High wholegrain intake linked to reduced mortality rate

In a study published in the British Journal of Nutrition, Scandinavian researchers have found a link between wholegrain intake and lower mortality rate regardless of cause.

Researchers analysed the data from a HELGA cohort study from 1992 to 1998 which involved 120,010 participants aged 30-64 from Norway, Denmark and Sweden.

The study found that lower all-cause mortality was related to a higher intake of total wholegrain products for both men and women (reduced by1-17%) and that in particular, intake of breakfast cereals and non-white bread was associated with lower mortality.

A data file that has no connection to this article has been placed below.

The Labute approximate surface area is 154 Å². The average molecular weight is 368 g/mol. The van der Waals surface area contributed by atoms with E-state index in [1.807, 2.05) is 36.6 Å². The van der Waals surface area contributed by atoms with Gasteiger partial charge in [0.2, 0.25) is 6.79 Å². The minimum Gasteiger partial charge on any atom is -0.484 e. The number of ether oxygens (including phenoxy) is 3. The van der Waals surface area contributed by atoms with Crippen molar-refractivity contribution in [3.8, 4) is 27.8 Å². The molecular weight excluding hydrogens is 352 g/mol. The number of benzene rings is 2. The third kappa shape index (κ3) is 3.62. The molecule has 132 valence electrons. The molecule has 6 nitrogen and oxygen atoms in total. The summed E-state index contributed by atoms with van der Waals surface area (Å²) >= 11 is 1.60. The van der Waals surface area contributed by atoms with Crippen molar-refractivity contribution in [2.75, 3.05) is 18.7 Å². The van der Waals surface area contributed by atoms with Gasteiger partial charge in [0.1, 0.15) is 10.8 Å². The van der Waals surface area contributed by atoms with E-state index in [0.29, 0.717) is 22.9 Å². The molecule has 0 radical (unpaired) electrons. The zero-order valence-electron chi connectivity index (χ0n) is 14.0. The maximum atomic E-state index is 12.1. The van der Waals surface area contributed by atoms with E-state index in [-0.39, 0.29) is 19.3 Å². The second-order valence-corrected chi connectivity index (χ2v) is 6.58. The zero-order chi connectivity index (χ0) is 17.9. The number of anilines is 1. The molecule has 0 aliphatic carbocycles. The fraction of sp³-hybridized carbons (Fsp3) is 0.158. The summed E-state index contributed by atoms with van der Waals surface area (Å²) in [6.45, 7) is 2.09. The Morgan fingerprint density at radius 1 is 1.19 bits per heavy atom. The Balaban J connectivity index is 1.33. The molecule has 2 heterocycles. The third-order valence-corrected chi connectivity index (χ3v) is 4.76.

The researchers, led by Nina Johnsen from the Danish Cancer Society Research Centre, said: “The size of the estimates may seem small but considering the fact that wholegrain is just one single dietary component, and diet is just one of a range of lifestyle factors predicting mortality, it is still a valuable and achievable goal for the Scandinavian populations.”

They concluded: “The study indicates that intake of wholegrains is an important aspect of diet in preventing early death in Scandinavia.”

The study comes after researchers at Newcastle University found that almost a fifth of Britons don’t eat any wholegrains.